- Car Lease – Paying a monthly fixed cost to use a car – usually a brand new one – for an agreed time. This typically costs less per month than other financing options. The difference is that you won’t own the car and will be required to give it back at the end of the lease.
The following article looks at the different car finance options so you can compare.
Consider your Financial Situation
Whichever financing option you choose, you need to make sure it’s the right one for you. If you can’t or don’t want to purchase a car outright you should calculate what you can afford monthly. You should aim to allocate no more than 25% of your household income to all the cars in your household each month, including running and maintenance costs (Bankrate.com).
Check your credit score
Your credit score will be one of the main factors taken into consideration by lenders when applying for car finance. Typically the better your score, the lower the interest rate you will be eligible for. A poor credit history can limit your options for car finance as many lenders will automatically refuse your application if they see you have previously defaulted on payments.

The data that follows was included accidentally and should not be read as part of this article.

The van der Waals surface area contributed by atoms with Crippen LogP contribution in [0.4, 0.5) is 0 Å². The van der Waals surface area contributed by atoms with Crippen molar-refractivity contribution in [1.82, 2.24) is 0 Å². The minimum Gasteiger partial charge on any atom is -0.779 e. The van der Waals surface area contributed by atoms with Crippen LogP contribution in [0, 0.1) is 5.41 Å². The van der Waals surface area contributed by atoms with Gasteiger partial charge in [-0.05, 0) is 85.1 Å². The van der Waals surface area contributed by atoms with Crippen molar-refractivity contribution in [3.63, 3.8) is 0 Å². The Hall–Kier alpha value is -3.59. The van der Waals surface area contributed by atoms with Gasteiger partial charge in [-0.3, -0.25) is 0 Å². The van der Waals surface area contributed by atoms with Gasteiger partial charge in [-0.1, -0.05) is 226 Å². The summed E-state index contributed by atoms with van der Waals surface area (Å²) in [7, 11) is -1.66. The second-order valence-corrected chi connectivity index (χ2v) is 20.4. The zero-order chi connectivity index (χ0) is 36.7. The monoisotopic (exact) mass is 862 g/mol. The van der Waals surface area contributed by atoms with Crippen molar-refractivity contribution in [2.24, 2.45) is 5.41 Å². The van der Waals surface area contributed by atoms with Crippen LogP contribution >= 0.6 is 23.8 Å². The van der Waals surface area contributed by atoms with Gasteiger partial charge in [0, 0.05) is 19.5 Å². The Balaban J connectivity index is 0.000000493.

Here we have put together a guide on how to improve your credit score.
2. Make your finance more affordable
If you do choose to go down the car finance route to buy your next car then you will want to ensure that your monthly repayments are affordable. Putting down a deposit and part exchanging your current vehicle are ways you can reduce your monthly payments.
Although many car finance companies don’t require you to put down a deposit, if you can afford to, putting one down at the beginning of your agreement can help to reduce your monthly payments and interest charges as part of the total cost has already been paid off.